How do you sell a distressed business?
As the Great Recession in the US starts to heal and spread through the economy, many business owners are looking to sell their business and regain control of their lives. For different reasons, the recession has been longer and deeper than many imagined, one of the main reasons why Chairman Bernanke at the Federal Reserve keeps saying he will not be raising interest rates for the ‘foreseeable future’ as he wants to make sure the growth in the economy is permanent and not temporary as happened during the Great Depression.
Despite the return to growth in the economy, a lot of business owners are unable or unwilling to hold on to their business in the hope of getting a better price if they sold. At the moment there are many buyers for certain types of businesses but I am seeing these buyers look for bargains. I am also seeing many business owners saying “Get me out, I am done.” They are highly motivated to sell rather than close the business as they want to see their business survive and feel a new owner with marketing money and energy can make it thrive and the price they want is extremely reasonable, that is, just the value of the assets.
If you own a business and want to sell because the physical, financial and emotional price is too great here are some steps to take.
The first step is probably the most important. It’s critical to step back from the business to be clear where it is at. If sales are declining rapidly then that business will be very hard to sell. If sales are flat then that is good. If sales are starting to increase that’s better. To help with this step, look at the cash flow. If a business has positive cash flow it has so many more options to a business that has no cash flow and/or no chance of this improving.
The second step is to look at the finance in place. If the business has no loans, that is great as the assets can be sold free and clear. If the business has loans from family and friends, it is time for heart to heart discussion about who gets how much. If the business has loans from a bank it can be well worth having a discussion with them. Take care with this approach as you need to be sure the bank will partner with you. Banks are in the business of lending so talk to their Asset Protection manager whose job is to protect the interests of the bank by getting bad loans off their books.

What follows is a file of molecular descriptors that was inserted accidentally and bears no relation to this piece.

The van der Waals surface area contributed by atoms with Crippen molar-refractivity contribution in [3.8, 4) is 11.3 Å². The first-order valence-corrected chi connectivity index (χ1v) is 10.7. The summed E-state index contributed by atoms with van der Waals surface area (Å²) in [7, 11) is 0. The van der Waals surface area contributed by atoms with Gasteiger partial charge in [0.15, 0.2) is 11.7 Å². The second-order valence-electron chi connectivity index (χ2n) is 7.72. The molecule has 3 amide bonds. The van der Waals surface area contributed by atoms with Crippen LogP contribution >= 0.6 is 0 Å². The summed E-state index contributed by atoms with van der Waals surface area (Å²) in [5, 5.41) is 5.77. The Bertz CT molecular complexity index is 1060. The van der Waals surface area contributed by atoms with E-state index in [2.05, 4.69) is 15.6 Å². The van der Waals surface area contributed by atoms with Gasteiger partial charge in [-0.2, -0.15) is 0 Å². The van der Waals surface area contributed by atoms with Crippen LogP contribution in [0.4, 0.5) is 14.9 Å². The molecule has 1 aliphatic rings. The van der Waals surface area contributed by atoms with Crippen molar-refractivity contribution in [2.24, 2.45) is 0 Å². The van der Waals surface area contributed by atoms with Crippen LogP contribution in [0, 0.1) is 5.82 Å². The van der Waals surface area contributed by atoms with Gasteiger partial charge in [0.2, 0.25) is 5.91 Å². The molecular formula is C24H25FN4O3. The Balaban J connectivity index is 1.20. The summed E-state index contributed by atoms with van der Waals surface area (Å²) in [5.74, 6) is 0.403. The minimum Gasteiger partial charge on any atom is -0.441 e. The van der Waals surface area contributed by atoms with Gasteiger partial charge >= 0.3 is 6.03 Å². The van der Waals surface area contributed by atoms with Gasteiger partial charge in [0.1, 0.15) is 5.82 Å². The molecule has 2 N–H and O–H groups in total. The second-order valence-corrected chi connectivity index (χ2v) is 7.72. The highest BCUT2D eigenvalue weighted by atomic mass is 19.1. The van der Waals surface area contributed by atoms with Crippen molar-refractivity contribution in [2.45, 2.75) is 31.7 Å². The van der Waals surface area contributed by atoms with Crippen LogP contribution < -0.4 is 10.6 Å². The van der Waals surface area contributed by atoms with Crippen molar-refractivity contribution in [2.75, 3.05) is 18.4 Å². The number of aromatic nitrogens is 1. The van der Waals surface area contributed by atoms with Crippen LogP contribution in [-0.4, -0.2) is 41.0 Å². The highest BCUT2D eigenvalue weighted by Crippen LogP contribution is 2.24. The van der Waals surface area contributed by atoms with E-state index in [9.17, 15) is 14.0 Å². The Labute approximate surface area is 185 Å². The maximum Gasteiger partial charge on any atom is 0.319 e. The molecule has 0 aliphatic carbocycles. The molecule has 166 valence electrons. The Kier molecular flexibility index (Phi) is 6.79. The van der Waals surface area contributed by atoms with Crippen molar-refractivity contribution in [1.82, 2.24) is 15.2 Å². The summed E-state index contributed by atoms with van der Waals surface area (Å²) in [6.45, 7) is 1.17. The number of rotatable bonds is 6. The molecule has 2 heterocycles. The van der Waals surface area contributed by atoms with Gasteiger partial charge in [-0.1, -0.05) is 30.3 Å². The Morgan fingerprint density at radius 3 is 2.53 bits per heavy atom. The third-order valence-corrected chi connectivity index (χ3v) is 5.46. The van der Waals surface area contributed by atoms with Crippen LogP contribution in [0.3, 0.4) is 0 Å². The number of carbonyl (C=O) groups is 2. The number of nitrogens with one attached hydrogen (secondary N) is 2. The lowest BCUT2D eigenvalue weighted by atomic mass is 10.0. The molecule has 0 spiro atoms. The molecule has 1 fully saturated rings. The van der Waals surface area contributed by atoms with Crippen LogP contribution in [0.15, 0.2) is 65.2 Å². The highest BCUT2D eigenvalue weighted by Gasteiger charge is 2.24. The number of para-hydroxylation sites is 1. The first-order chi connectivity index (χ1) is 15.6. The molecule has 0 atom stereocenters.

The third step is to move forward with selling the business. As I mentioned above, the sale will be around the hard assets. As the seller of the business you may be tempted to think there is value in customer lists, software, a website or the business phone numbers but the reality is these assets are not producing enough cash from the business sales. Do not get me wrong, a buyer will want them but they will not be willing to pay for them; only the hard physical assets or fixtures, furniture and equipment.
Make a detailed list of all the fixtures, furniture and equipment so you can clearly show a buyer what you have including the make, model, date of purchase and any other positive points you would like to make.
Step four is to start marketing the business and the assets. This is probably the hardest part. If the business has employees you do not want them to find out the business is for sale as they will likely fear their job and leave. Customers will be unsettled as well. The other party to worry about is suppliers. If their current terms include credit then they move to require cash only on all sales, so care needs to be taken.
If a suitable buyer comes along, it will be important to run the sale through an escrow company. This protects all parties in the transaction especially the buyer as they want to acquire the assets free and clear.
The process to sell a distressed business can be beyond the skill set and patience of the owner and there is a need to find expert or professional help. There is a cost to this professional help but it can be minimized and pushed to the end of the transaction so they only get paid if the assets are sold. Depending on the business, there may be options such as the expert taking an equity position that does not cost money. The critical step is to find the right expert that can evaluate the business and offer a viable solution.
The place to look for an expert includes any association in your particular industry. That is, if your business is in the auto repair industry or manufacturing industry, check with your association to see if they know any experts. There are two associations that have consultants that work with businesses in distress. These are the Association for Corporate Growth and the Turnaround Management Association. To find a local contact in your market, simply do a Google search for these associations and see if you can find a local chapter and a point of contact to call and ask for help.
The biggest challenge for small business owners and a business in distress can be the owner themselves. The emotions of being overwhelmed with what to do, accepting the reality of the situation, but not being too critical of themselves, that is, seeing it as a failure and being concerned about what to do if they owe money to family and friends. The situation also puts stress on their immediate relationships and simply adds to the negativity of the situation. However, selling a distressed business is now about the future of the business including its customers, employees, suppliers and a positive legacy of seeing the business move from survive to thrive.
Are you thinking about selling your business? Would you like to know the value of your business? If you would like more information please visit my website Business valuation.
For more immediate help you are welcome to send an email to Andrew Rogerson or give me a call on 916 570-2674.